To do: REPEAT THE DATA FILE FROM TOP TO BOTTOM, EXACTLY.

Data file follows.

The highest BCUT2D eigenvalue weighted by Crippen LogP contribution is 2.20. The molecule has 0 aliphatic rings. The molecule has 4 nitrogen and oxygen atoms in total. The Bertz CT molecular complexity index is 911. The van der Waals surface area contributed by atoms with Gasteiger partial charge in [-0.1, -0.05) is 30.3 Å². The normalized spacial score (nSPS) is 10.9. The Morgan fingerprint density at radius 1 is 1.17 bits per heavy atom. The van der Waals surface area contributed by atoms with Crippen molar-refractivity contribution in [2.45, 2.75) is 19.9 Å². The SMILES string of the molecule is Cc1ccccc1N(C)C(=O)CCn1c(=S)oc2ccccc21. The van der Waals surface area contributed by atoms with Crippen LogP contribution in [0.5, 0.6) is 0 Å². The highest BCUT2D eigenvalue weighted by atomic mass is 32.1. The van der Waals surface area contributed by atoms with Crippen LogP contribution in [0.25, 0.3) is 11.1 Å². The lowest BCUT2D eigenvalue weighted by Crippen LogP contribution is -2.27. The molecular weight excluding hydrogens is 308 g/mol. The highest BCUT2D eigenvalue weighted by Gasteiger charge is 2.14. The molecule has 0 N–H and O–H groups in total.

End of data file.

The highest BCUT2D eigenvalue weighted by Crippen LogP contribution is 2.20. The molecule has 0 aliphatic rings. The molecule has 4 nitrogen and oxygen atoms in total. The Bertz CT molecular complexity index is 911. The van der Waals surface area contributed by atoms with Gasteiger partial charge in [-0.1, -0.05) is 30.3 Å². The normalized spacial score (nSPS) is 10.9. The Morgan fingerprint density at radius 1 is 1.17 bits per heavy atom. The van der Waals surface area contributed by atoms with Crippen molar-refractivity contribution in [2.45, 2.75) is 19.9 Å². The SMILES string of the molecule is Cc1ccccc1N(C)C(=O)CCn1c(=S)oc2ccccc21. The van der Waals surface area contributed by atoms with Crippen LogP contribution in [0.5, 0.6) is 0 Å². The highest BCUT2D eigenvalue weighted by atomic mass is 32.1. The van der Waals surface area contributed by atoms with Crippen LogP contribution in [0.25, 0.3) is 11.1 Å². The lowest BCUT2D eigenvalue weighted by Crippen LogP contribution is -2.27. The molecular weight excluding hydrogens is 308 g/mol. The highest BCUT2D eigenvalue weighted by Gasteiger charge is 2.14. The molecule has 0 N–H and O–H groups in total.